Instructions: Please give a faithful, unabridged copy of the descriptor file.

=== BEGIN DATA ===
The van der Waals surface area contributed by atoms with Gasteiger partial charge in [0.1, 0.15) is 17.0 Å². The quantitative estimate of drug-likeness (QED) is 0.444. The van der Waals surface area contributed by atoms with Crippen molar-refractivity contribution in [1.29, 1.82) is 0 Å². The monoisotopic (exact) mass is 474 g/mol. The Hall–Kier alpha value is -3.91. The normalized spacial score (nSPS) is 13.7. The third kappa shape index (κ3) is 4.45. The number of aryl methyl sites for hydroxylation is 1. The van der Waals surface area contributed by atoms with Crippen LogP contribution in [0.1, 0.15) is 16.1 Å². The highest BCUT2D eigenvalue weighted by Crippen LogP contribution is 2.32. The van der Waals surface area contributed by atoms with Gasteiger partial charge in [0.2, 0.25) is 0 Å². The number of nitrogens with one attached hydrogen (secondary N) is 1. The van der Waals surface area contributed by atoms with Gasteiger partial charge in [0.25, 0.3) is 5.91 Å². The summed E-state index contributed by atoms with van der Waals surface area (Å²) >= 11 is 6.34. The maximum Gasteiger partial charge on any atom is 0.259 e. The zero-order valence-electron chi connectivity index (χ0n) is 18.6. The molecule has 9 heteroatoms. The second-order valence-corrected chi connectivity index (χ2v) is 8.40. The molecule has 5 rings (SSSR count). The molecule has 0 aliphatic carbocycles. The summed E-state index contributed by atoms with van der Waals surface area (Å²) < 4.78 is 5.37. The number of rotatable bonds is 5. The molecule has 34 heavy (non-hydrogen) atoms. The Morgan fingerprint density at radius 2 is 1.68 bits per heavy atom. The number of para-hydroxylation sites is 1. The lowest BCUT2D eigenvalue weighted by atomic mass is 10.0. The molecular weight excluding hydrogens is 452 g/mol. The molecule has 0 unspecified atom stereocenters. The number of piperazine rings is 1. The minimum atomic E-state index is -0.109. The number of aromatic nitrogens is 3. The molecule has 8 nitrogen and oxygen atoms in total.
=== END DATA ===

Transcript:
The van der Waals surface area contributed by atoms with Gasteiger partial charge in [0.1, 0.15) is 17.0 Å². The quantitative estimate of drug-likeness (QED) is 0.444. The van der Waals surface area contributed by atoms with Crippen molar-refractivity contribution in [1.29, 1.82) is 0 Å². The monoisotopic (exact) mass is 474 g/mol. The Hall–Kier alpha value is -3.91. The normalized spacial score (nSPS) is 13.7. The third kappa shape index (κ3) is 4.45. The number of aryl methyl sites for hydroxylation is 1. The van der Waals surface area contributed by atoms with Crippen LogP contribution in [0.1, 0.15) is 16.1 Å². The highest BCUT2D eigenvalue weighted by Crippen LogP contribution is 2.32. The van der Waals surface area contributed by atoms with Gasteiger partial charge in [0.2, 0.25) is 0 Å². The number of nitrogens with one attached hydrogen (secondary N) is 1. The van der Waals surface area contributed by atoms with Gasteiger partial charge in [0.25, 0.3) is 5.91 Å². The summed E-state index contributed by atoms with van der Waals surface area (Å²) >= 11 is 6.34. The maximum Gasteiger partial charge on any atom is 0.259 e. The zero-order valence-electron chi connectivity index (χ0n) is 18.6. The molecule has 9 heteroatoms. The second-order valence-corrected chi connectivity index (χ2v) is 8.40. The molecule has 5 rings (SSSR count). The molecule has 0 aliphatic carbocycles. The summed E-state index contributed by atoms with van der Waals surface area (Å²) < 4.78 is 5.37. The number of rotatable bonds is 5. The molecule has 34 heavy (non-hydrogen) atoms. The Morgan fingerprint density at radius 2 is 1.68 bits per heavy atom. The number of para-hydroxylation sites is 1. The lowest BCUT2D eigenvalue weighted by atomic mass is 10.0. The molecular weight excluding hydrogens is 452 g/mol. The molecule has 0 unspecified atom stereocenters. The number of piperazine rings is 1. The minimum atomic E-state index is -0.109. The number of aromatic nitrogens is 3. The molecule has 8 nitrogen and oxygen atoms in total.